The infamous Dutch drop: some salivate at the thought of it, while others wince and pucker. Dutchies love it, but for those not accustomed it can be a real shock to the system. 

Opinions of drop tend to be black and white, but the liquorice itself comes in all colours and flavours. Many are even delicious, fruity, and sweet, so it’s absolutely worth doing a bit of experimenting. But how is one to differentiate the sweet from the salty, the delight from the anguish? 

Drop is everywhere in the Netherlands. You’ll see infinite varieties of it on the shelves in any grocery or candy store, even in pharmacies. It’s innocently mixed in with the other gummi candies we all know and love, only some of this stuff is far from innocent. The salty drop can leave even the most adventurous eater bewildered and spitting

But as horrifying as some varieties can be, others are a true delight. It would be a shame to miss out on drop altogether for fear of a few zesty mouthfuls, so use this guide to courageously ease into the weird world of Dutch drop.

So what makes drop unique?

Dutch drop is essentially black liquorice, though it’s done quite a bit of shape-shifting over the years. What makes it so interesting is its immense variety it can be sweet and chewy, or hard and burning; a delicious treat, or an assault (‘a-salt’) on your palate.

The salty liquorice you probably associate with the Dutch is flavoured with a very special ingredient called salmiak. It’s ammonium chloride (mmm… ). The chemical adds bitterness and astringency to the candy and is harmless when used in a small, food-grade amount.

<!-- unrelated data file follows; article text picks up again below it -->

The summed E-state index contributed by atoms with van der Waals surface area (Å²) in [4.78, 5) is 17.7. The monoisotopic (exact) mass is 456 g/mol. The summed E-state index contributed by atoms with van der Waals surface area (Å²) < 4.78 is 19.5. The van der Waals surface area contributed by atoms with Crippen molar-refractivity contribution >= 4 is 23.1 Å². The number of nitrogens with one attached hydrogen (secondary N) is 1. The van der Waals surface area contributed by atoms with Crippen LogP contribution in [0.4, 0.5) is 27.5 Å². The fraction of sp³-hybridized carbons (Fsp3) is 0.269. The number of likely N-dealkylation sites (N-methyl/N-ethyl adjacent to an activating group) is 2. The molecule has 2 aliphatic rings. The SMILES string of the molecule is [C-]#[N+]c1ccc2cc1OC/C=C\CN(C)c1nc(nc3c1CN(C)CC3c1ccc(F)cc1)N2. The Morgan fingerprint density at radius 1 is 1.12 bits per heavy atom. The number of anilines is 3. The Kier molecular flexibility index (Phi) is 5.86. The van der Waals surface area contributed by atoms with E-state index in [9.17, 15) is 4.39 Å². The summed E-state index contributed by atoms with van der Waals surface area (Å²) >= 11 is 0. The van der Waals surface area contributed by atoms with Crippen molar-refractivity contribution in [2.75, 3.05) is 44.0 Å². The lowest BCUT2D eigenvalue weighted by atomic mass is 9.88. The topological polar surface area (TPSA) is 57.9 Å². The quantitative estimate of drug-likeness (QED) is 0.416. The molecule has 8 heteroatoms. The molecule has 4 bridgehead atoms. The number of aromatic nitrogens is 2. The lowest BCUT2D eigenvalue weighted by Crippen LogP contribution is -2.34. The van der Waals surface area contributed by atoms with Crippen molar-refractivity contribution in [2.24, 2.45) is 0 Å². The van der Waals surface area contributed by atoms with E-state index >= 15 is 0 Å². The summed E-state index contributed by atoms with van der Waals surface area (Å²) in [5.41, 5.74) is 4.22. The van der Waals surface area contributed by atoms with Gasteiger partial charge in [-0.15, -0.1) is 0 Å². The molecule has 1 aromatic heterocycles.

Now, this salmiak is the definition of the term ‘an acquired taste’. Plenty of people who love liquorice may never come around to it. In the absence of ammonium chloride, though, the traditional drop is just good old fashioned black liquorice. Nowadays, that liquorice is often mixed with other milder, fruitier flavours, and appeals to a much wider audience. 

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A brief history

The Dutch acquired the unique taste for salmiak liquorice long ago (along with the other Northern European countries). The candy, and salmiak in general, used to be sold in pharmacies as cough medicine. Salmiak pastilles, which have a higher concentration of ammonium chloride, are still considered a traditional medicine to assist in the loosening of the airways. 

Liquorice itself is the root of Glycyrrhiza glabra, which has been used medicinally for over 4,000 years. The throat comforting properties and natural sweetness of the liquorice makes it a perfect accomplice for the abrasive salmiak. In the 13th century, salmiak drop had become the go-to remedy for a sore throat, and many other minor ailments (like the paracetamol of yore).

For reasons incomprehensible to the rest of the world, people got hooked on the sharp chemical flavour of the medicine. By the 1930s, salmiak liquorice had become a regular Dutch household treat. Even today, Dutch people will suck on drop when they have a sore throat.

Drop categories

Dutch drop comes in all shapes and sizes. There’s a vast range of flavours and textures, so it’s important to know what you’re getting. Most drop can fit into the four categories of: soft and sweet; hard and sweet; soft and salty; or, hard and salty. 

In Dutch, zout (salt) and zoet (sweet) might sound similar coming off the tongue, but going on the tongue there’s an alarming difference. To spare you the pain of having to learn the hard way, here are some of the more popular varieties you’re likely to come across:

Soft and sweet

These are the furthest escape from traditional drop, making them the most palatable to those who don’t fancy the salty black stuff. 

Autodrop

Cars and trucks. These are an excellent gateway drop. The mix often contains some pieces of just fruit or cola flavoured candy.

autodrop-candy